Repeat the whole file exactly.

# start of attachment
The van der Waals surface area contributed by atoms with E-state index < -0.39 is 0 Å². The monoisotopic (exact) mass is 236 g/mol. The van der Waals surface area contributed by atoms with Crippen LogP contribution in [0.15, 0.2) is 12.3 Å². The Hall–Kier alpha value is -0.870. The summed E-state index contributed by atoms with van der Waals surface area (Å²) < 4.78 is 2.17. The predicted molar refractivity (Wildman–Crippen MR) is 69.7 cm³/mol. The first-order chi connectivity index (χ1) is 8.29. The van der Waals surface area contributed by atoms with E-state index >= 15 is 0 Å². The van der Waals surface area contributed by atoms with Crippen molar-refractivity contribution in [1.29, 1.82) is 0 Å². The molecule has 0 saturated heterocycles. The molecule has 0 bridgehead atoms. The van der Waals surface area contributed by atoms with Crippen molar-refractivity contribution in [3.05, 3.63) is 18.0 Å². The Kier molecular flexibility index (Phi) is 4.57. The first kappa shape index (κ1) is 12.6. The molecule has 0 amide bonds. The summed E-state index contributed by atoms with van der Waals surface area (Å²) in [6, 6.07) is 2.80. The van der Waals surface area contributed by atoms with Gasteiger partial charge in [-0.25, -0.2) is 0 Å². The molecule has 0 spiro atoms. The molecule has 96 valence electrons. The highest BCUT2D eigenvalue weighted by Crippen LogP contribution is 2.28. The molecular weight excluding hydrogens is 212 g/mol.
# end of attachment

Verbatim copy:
The van der Waals surface area contributed by atoms with E-state index < -0.39 is 0 Å². The monoisotopic (exact) mass is 236 g/mol. The van der Waals surface area contributed by atoms with Crippen LogP contribution in [0.15, 0.2) is 12.3 Å². The Hall–Kier alpha value is -0.870. The summed E-state index contributed by atoms with van der Waals surface area (Å²) < 4.78 is 2.17. The predicted molar refractivity (Wildman–Crippen MR) is 69.7 cm³/mol. The first-order chi connectivity index (χ1) is 8.29. The van der Waals surface area contributed by atoms with E-state index >= 15 is 0 Å². The van der Waals surface area contributed by atoms with Crippen molar-refractivity contribution in [1.29, 1.82) is 0 Å². The molecule has 0 saturated heterocycles. The molecule has 0 bridgehead atoms. The van der Waals surface area contributed by atoms with Crippen molar-refractivity contribution in [3.05, 3.63) is 18.0 Å². The Kier molecular flexibility index (Phi) is 4.57. The first kappa shape index (κ1) is 12.6. The molecule has 0 amide bonds. The summed E-state index contributed by atoms with van der Waals surface area (Å²) in [6, 6.07) is 2.80. The van der Waals surface area contributed by atoms with Gasteiger partial charge in [-0.25, -0.2) is 0 Å². The molecule has 0 spiro atoms. The molecule has 96 valence electrons. The highest BCUT2D eigenvalue weighted by Crippen LogP contribution is 2.28. The molecular weight excluding hydrogens is 212 g/mol.